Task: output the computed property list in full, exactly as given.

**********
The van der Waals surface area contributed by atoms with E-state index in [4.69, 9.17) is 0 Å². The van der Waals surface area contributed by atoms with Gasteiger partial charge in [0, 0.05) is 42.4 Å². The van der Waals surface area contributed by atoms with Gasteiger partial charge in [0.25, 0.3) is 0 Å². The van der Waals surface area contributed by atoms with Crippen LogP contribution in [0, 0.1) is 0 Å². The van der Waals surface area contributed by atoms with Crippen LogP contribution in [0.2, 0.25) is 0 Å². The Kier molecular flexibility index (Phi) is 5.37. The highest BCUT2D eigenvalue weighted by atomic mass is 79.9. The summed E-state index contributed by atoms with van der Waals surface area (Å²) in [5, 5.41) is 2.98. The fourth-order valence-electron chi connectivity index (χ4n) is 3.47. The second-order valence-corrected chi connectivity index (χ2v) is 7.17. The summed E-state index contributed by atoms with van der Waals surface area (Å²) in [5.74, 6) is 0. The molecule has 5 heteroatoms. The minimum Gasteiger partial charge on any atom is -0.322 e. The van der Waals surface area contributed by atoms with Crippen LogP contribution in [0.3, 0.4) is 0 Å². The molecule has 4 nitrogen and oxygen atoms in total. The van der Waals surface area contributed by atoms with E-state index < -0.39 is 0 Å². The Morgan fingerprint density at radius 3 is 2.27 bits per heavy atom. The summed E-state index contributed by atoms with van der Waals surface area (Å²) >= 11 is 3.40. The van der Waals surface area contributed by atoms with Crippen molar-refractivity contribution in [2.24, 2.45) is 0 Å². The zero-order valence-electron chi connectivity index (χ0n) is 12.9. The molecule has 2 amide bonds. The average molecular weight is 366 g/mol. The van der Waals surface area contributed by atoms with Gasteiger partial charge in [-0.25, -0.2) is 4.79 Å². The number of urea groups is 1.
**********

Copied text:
The van der Waals surface area contributed by atoms with E-state index in [4.69, 9.17) is 0 Å². The van der Waals surface area contributed by atoms with Gasteiger partial charge in [0, 0.05) is 42.4 Å². The van der Waals surface area contributed by atoms with Gasteiger partial charge in [0.25, 0.3) is 0 Å². The van der Waals surface area contributed by atoms with Crippen LogP contribution in [0, 0.1) is 0 Å². The van der Waals surface area contributed by atoms with Crippen LogP contribution in [0.2, 0.25) is 0 Å². The Kier molecular flexibility index (Phi) is 5.37. The highest BCUT2D eigenvalue weighted by atomic mass is 79.9. The summed E-state index contributed by atoms with van der Waals surface area (Å²) in [5, 5.41) is 2.98. The fourth-order valence-electron chi connectivity index (χ4n) is 3.47. The second-order valence-corrected chi connectivity index (χ2v) is 7.17. The summed E-state index contributed by atoms with van der Waals surface area (Å²) in [5.74, 6) is 0. The molecule has 5 heteroatoms. The minimum Gasteiger partial charge on any atom is -0.322 e. The van der Waals surface area contributed by atoms with Crippen LogP contribution in [0.3, 0.4) is 0 Å². The molecule has 4 nitrogen and oxygen atoms in total. The van der Waals surface area contributed by atoms with E-state index < -0.39 is 0 Å². The Morgan fingerprint density at radius 3 is 2.27 bits per heavy atom. The summed E-state index contributed by atoms with van der Waals surface area (Å²) >= 11 is 3.40. The van der Waals surface area contributed by atoms with Crippen molar-refractivity contribution in [2.24, 2.45) is 0 Å². The zero-order valence-electron chi connectivity index (χ0n) is 12.9. The molecule has 2 amide bonds. The average molecular weight is 366 g/mol. The van der Waals surface area contributed by atoms with Gasteiger partial charge in [-0.25, -0.2) is 4.79 Å². The number of urea groups is 1.